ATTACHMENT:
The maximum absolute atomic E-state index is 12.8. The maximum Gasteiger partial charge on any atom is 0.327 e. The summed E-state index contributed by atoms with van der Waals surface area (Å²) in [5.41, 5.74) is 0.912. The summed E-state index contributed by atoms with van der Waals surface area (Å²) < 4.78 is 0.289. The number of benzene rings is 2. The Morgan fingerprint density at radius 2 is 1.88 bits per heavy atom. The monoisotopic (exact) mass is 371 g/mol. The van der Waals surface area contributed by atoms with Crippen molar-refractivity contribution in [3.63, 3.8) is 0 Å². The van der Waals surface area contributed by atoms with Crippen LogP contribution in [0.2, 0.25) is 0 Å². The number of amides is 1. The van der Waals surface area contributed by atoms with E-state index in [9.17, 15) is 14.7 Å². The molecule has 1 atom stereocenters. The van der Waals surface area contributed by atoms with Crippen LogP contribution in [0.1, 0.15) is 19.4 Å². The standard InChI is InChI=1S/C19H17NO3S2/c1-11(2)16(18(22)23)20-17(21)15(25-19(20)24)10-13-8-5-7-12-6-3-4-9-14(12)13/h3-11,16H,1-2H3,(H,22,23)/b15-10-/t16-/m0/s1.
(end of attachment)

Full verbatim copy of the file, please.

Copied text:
The maximum absolute atomic E-state index is 12.8. The maximum Gasteiger partial charge on any atom is 0.327 e. The summed E-state index contributed by atoms with van der Waals surface area (Å²) in [5.41, 5.74) is 0.912. The summed E-state index contributed by atoms with van der Waals surface area (Å²) < 4.78 is 0.289. The number of benzene rings is 2. The Morgan fingerprint density at radius 2 is 1.88 bits per heavy atom. The monoisotopic (exact) mass is 371 g/mol. The van der Waals surface area contributed by atoms with Crippen molar-refractivity contribution in [3.63, 3.8) is 0 Å². The van der Waals surface area contributed by atoms with Crippen LogP contribution in [0.2, 0.25) is 0 Å². The number of amides is 1. The van der Waals surface area contributed by atoms with E-state index in [9.17, 15) is 14.7 Å². The molecule has 1 atom stereocenters. The van der Waals surface area contributed by atoms with Crippen LogP contribution in [0.1, 0.15) is 19.4 Å². The standard InChI is InChI=1S/C19H17NO3S2/c1-11(2)16(18(22)23)20-17(21)15(25-19(20)24)10-13-8-5-7-12-6-3-4-9-14(12)13/h3-11,16H,1-2H3,(H,22,23)/b15-10-/t16-/m0/s1.